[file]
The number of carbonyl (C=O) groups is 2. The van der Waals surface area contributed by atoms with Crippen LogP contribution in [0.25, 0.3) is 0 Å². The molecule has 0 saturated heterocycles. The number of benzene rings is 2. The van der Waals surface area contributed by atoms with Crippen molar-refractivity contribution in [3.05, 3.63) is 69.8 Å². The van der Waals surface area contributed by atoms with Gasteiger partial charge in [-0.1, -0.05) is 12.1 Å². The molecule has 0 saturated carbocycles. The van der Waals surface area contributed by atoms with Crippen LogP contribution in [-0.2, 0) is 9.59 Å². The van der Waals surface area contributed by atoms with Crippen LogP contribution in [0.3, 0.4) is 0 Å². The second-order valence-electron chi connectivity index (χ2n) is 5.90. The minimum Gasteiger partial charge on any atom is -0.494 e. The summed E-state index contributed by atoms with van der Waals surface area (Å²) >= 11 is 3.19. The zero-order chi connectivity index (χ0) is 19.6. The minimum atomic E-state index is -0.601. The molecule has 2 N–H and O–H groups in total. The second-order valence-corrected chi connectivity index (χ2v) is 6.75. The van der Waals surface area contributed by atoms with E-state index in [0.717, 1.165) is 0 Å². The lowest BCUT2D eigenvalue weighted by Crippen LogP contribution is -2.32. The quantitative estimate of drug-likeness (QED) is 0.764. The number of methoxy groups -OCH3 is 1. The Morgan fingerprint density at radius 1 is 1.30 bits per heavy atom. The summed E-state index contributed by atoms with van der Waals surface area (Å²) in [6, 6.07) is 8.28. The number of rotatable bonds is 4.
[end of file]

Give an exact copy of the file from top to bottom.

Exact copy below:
The number of carbonyl (C=O) groups is 2. The van der Waals surface area contributed by atoms with Crippen LogP contribution in [0.25, 0.3) is 0 Å². The molecule has 0 saturated heterocycles. The number of benzene rings is 2. The van der Waals surface area contributed by atoms with Crippen molar-refractivity contribution in [3.05, 3.63) is 69.8 Å². The van der Waals surface area contributed by atoms with Gasteiger partial charge in [-0.1, -0.05) is 12.1 Å². The molecule has 0 saturated carbocycles. The van der Waals surface area contributed by atoms with Crippen LogP contribution in [-0.2, 0) is 9.59 Å². The van der Waals surface area contributed by atoms with Crippen LogP contribution in [0.3, 0.4) is 0 Å². The second-order valence-electron chi connectivity index (χ2n) is 5.90. The minimum Gasteiger partial charge on any atom is -0.494 e. The summed E-state index contributed by atoms with van der Waals surface area (Å²) >= 11 is 3.19. The zero-order chi connectivity index (χ0) is 19.6. The minimum atomic E-state index is -0.601. The molecule has 2 N–H and O–H groups in total. The second-order valence-corrected chi connectivity index (χ2v) is 6.75. The van der Waals surface area contributed by atoms with E-state index in [0.717, 1.165) is 0 Å². The lowest BCUT2D eigenvalue weighted by Crippen LogP contribution is -2.32. The quantitative estimate of drug-likeness (QED) is 0.764. The number of methoxy groups -OCH3 is 1. The Morgan fingerprint density at radius 1 is 1.30 bits per heavy atom. The summed E-state index contributed by atoms with van der Waals surface area (Å²) in [6, 6.07) is 8.28. The number of rotatable bonds is 4.